Mr. Sugimoto was faced with the disadvantage of not having a university degree. He was employed as researcher, and assigned to a new drug development team immediately. But, most of his tasks were the assistance for college-educated researchers. His salary was significantly lower than those for college-educated researchers. Mr. Sugimoto felt the necessity to acquire a broad range of technical knowledge, and chose the path of learning at the secondary course of university, about 6 months from the entry to the company. However, he said, "It was hard to study for the college entrance examination after working hours, and so I failed to pass the exam two times, and then finally passed it."
Then, Mr. Sugimoto entered the secondary course of Applied Chemistry Section, Faculty of Science and Engineering, Chuo University. He engaged in the development of new medicines in the daytime, and studied chemistry in the nighttime, repeating theoretical and practical activities every day. Consequently, "I could approach chemistry from various aspects, ranging from organic chemistry to chemical engineering, and my knowledge was deepened without doubt."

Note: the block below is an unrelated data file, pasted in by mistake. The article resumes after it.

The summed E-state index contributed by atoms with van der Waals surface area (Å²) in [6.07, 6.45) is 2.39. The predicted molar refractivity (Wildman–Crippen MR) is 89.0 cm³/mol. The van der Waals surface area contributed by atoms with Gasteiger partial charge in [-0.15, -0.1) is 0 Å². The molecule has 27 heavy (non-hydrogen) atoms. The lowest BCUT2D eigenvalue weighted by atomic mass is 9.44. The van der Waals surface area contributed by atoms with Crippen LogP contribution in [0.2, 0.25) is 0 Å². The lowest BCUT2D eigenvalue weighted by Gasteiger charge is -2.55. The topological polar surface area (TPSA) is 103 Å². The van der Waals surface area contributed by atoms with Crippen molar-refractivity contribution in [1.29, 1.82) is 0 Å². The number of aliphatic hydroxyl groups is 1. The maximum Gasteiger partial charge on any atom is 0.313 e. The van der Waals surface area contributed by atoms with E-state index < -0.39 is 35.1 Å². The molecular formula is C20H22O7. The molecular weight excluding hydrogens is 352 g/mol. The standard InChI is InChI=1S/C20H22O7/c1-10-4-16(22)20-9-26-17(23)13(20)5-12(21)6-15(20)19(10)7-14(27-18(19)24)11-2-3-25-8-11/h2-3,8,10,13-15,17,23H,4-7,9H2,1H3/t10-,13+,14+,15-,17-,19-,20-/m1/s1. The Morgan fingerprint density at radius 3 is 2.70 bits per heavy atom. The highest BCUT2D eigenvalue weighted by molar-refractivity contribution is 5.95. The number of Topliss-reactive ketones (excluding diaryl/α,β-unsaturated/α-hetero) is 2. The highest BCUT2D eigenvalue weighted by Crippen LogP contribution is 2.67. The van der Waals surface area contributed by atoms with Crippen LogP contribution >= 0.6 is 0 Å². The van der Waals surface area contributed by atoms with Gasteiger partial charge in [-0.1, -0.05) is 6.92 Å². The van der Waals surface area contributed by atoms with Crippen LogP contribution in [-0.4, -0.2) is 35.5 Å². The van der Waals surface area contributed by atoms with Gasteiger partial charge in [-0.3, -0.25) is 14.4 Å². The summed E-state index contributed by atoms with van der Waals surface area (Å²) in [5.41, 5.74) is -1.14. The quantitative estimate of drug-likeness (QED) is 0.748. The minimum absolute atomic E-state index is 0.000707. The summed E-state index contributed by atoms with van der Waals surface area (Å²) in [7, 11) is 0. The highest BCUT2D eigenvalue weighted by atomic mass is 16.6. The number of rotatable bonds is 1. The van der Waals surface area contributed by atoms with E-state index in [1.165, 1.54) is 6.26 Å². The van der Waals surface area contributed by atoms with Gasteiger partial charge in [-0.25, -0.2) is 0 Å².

Just after graduation, he produced a great achievement, proving his efforts. At the age of 26, he was appointed as the "chief" for developing the blood pressure-lowering drug bunazosin hydrochloride (product name: Detantol), and succeeded in producing it.
"In the development of new drugs, we try to produce new medicinal substances by combining existing substances. A broad range of knowledge of chemistry is required. Detantol was originally developed by Eisai, and its sale was approved outside Japan for the first time. I was able to develop such a memorable new medicine, thanks to the education at Chuo University," he said.
Started the development of a medicine for dementia, after seeing his mother suffering from disease
Just after the success of Detantol, an unexpected tragedy happened to Mr. Sugimoto. His mother, who was his model for living, suffered from cerebrovascular dementia.
"When I went to see her in a hospital, I was asked 'Who are you?' It was a very shocking event. Then, I decided to develop a new medicine for dementia."